But lately I've also been thinking about my very early days in computer gaming, which predated such fancy new inventions as mice and color monitors. Gameplay mattered a great deal back then, because it was literally all you had to work with. The allure of watching green specs on a black screen could only hold your attention for so long.
And so I decided to take a look around at some of the simplest open source games for Linux: terminal-based games.


A couple of years ago, 2048 became one of the most popular web-based games hosted on GitHub, with its simple mechanics of sliding blocks providing hours of entertainment. While itself a derivative of other similar games, I began to wonder if the name 2048 was reflective of the number of clones this game itself would generate (here are some of the more entertaining ones).
But 2048 is such a simple game, it lent itself well to a terminal-based implementation, and thus 2048-cli was born. 2048-cli is an MIT-licensed version of the game, written in c, which plays exactly like its web-based big brother.

BSD Games

Unlike the other games in this list, the BSD games collection isn't a single game at all, but rather a package providing many different text-mode games across a variety of themes, ranging from the simple to the complex. Including card games, clones of several well-known older games, and other entertaining applications, BSD games were originally packaged for various BSD distributions (no surprise there), generally under a BSD license (also not-so-shocking). Some of my favorites in the package include worm, snake, mille (a Mille Bornes implementation), cribbage, and backgammon, but you should look through the entire list of included games—there are many more than you might think!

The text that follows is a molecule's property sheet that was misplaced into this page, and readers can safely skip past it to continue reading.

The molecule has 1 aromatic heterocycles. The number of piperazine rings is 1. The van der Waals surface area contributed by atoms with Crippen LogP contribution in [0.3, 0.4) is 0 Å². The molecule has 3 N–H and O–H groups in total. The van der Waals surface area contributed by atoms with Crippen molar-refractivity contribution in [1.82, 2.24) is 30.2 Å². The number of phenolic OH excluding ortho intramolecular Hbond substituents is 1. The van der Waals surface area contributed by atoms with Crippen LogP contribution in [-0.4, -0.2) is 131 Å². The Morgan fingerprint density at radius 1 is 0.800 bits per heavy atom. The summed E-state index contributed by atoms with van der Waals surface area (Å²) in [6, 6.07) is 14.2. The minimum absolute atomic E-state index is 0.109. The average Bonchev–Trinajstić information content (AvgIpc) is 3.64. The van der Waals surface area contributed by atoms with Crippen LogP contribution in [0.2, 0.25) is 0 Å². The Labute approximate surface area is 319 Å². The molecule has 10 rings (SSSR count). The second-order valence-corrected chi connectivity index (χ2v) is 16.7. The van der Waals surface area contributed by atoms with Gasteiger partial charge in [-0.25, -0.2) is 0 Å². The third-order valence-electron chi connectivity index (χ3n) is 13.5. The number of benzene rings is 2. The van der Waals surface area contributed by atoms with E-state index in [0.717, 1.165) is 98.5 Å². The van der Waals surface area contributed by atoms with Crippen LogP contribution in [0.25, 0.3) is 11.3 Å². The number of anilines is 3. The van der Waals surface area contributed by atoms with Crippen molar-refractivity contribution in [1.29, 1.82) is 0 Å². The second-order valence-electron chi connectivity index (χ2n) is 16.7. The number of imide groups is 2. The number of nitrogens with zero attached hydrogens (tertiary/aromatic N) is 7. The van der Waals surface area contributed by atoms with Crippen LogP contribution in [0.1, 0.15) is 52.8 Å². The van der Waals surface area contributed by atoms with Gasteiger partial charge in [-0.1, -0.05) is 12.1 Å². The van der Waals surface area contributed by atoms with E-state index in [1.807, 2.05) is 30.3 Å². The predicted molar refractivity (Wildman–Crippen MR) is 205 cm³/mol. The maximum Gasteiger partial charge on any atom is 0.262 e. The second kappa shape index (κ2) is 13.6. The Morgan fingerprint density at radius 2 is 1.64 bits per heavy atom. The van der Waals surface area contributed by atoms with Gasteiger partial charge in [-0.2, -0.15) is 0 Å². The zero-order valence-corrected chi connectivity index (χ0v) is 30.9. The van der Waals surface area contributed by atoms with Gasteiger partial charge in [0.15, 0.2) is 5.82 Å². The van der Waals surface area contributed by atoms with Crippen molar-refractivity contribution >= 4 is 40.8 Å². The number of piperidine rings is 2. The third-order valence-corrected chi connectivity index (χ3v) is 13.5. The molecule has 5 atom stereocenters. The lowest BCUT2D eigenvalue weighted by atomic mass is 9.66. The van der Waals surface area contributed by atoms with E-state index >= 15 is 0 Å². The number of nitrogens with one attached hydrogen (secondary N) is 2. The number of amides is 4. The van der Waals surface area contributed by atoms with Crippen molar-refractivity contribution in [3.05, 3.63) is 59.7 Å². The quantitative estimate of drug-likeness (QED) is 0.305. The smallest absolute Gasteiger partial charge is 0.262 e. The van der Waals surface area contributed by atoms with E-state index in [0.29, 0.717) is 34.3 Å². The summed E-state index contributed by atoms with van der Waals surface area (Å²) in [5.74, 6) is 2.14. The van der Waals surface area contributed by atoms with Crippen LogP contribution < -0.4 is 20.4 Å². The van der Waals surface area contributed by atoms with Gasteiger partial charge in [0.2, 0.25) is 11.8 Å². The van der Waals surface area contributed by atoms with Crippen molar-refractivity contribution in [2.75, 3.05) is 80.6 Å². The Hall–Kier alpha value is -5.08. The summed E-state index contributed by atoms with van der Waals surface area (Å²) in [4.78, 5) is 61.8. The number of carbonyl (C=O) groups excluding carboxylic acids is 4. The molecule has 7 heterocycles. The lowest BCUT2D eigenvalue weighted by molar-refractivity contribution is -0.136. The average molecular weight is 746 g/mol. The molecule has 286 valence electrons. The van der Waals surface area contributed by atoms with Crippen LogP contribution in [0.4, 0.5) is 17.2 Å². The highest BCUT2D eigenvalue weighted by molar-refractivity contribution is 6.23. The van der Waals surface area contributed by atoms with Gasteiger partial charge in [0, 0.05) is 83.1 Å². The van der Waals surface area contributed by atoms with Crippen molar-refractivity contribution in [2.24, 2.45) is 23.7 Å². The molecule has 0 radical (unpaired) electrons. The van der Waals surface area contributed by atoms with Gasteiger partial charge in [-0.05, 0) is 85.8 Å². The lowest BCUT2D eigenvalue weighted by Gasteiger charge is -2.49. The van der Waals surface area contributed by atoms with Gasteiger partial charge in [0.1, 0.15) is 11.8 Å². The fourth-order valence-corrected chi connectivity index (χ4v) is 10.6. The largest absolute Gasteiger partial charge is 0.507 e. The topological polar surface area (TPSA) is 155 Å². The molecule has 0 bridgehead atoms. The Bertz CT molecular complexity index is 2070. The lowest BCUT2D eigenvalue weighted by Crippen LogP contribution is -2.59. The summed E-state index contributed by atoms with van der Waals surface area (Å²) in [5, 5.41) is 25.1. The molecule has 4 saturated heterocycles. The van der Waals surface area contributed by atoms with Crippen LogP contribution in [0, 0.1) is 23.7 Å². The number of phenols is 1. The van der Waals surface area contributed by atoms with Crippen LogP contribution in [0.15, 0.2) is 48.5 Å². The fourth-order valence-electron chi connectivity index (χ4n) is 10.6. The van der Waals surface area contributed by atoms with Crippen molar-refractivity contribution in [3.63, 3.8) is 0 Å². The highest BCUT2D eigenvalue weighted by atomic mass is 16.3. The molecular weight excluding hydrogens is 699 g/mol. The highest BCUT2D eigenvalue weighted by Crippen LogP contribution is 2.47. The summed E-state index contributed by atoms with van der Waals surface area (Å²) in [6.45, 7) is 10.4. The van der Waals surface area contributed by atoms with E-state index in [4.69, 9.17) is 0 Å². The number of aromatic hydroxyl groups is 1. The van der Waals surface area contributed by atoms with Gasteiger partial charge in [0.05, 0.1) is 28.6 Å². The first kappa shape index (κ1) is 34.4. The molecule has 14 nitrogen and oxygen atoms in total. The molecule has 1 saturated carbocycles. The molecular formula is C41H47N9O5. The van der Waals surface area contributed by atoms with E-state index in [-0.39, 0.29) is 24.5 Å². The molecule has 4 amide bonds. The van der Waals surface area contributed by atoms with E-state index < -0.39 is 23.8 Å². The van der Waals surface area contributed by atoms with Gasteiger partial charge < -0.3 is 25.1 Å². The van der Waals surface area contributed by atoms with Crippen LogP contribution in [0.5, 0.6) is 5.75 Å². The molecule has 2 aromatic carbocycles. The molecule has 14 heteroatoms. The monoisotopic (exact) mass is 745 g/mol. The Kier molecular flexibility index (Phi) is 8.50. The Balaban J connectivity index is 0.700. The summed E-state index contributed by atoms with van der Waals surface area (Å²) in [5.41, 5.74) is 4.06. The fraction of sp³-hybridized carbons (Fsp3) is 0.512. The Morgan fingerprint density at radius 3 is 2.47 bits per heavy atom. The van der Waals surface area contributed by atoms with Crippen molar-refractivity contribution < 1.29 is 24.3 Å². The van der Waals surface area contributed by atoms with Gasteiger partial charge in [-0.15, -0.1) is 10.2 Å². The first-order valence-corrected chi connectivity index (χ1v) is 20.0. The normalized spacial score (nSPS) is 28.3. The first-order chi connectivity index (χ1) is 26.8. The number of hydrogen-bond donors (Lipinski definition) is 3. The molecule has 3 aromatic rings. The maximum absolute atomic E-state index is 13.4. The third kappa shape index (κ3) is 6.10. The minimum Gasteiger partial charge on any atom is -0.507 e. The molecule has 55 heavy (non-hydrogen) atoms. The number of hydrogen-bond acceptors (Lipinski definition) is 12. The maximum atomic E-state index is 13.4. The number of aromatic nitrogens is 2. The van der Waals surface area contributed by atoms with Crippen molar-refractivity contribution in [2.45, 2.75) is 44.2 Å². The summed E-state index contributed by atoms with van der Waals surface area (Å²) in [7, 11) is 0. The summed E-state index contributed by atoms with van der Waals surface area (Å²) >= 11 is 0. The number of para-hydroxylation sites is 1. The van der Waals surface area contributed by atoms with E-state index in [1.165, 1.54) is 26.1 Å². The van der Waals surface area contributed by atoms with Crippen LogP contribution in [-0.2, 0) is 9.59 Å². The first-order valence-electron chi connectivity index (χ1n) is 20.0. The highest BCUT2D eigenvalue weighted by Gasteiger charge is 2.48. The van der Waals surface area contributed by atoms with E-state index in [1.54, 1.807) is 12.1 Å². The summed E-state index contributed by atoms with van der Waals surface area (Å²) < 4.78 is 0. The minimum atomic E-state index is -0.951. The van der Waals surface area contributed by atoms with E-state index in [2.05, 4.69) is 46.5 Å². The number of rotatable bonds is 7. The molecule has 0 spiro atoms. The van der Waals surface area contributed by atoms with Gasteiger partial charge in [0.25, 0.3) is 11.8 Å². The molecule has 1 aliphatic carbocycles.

Moon Buggy

Moon Buggy is a GPL-licensed side scrolling game in which you must navigate the crater-covered surface of the moon with your jump-powered car. Modeled after the arcade game Moon Patrol, Moon Buggy is about as simple of a side scrolling driving game as they come, but surprisingly addictive, for the same reason that single-speed navigation games like Flappy Bird are still amusing today.


One could not have a discussion of text-based games and not include Nethack. Nethack is a roguelike adventure game which has kept an active user community still playing it for almost three decades despite the genre spawning many alternatives with more modern graphical interfaces. Nethack is a fantasy game in which you explore a dungeon full of challenges and monsters, but also helpful loot like weapons, armor, scrolls, and potions to help you along the way. It is licensed under the NetHack General Public License, which is similar to the GPL.


Do you miss the classic arcade game Space Invaders? Wish you could play it in your terminal? Well, good news, that's exactly what the GPLv2-licensed nInvaders provides. Fight back invading alien space ships with your single-turret cannon as you move back and forth to avoid being blown up. It's a throwback to one of the best games of the 1970s.


Nudoku is a sudoku-game for the terminal, written in c and licensed under the GPLv3. A logic game of placing numbers in a 9 by 9 grid, Nudoku provides a number of difficulty levels from easy to hard and plays as well as its GUI- (or paper-) based counterparts.


Robot Finds Kitten

Robot Finds Kitten is a GPL-licensed "zen simulation" in which you play a robot tasked with finding a kitten in a world filled with many objects which you must inspect. While so simple that it's not a game in the tradition sense, it's oddly calming to explore a simple world full of entertainingly-described objects in search of your lost cat.

This, of course, only scratches the surface of gaming options at the Linux terminal. There are many, many others. Want to try out the games we discussed here? Most are packaged for major distributions; on my Fedora machine, the following command installs them all:
sudo dnf install -y nethack bsd-games 2048-cli ninvaders nudoku moon-buggy robotfindskitten
Do you have a favorite open source text-mode game for Linux? If so, let us know in the comments below.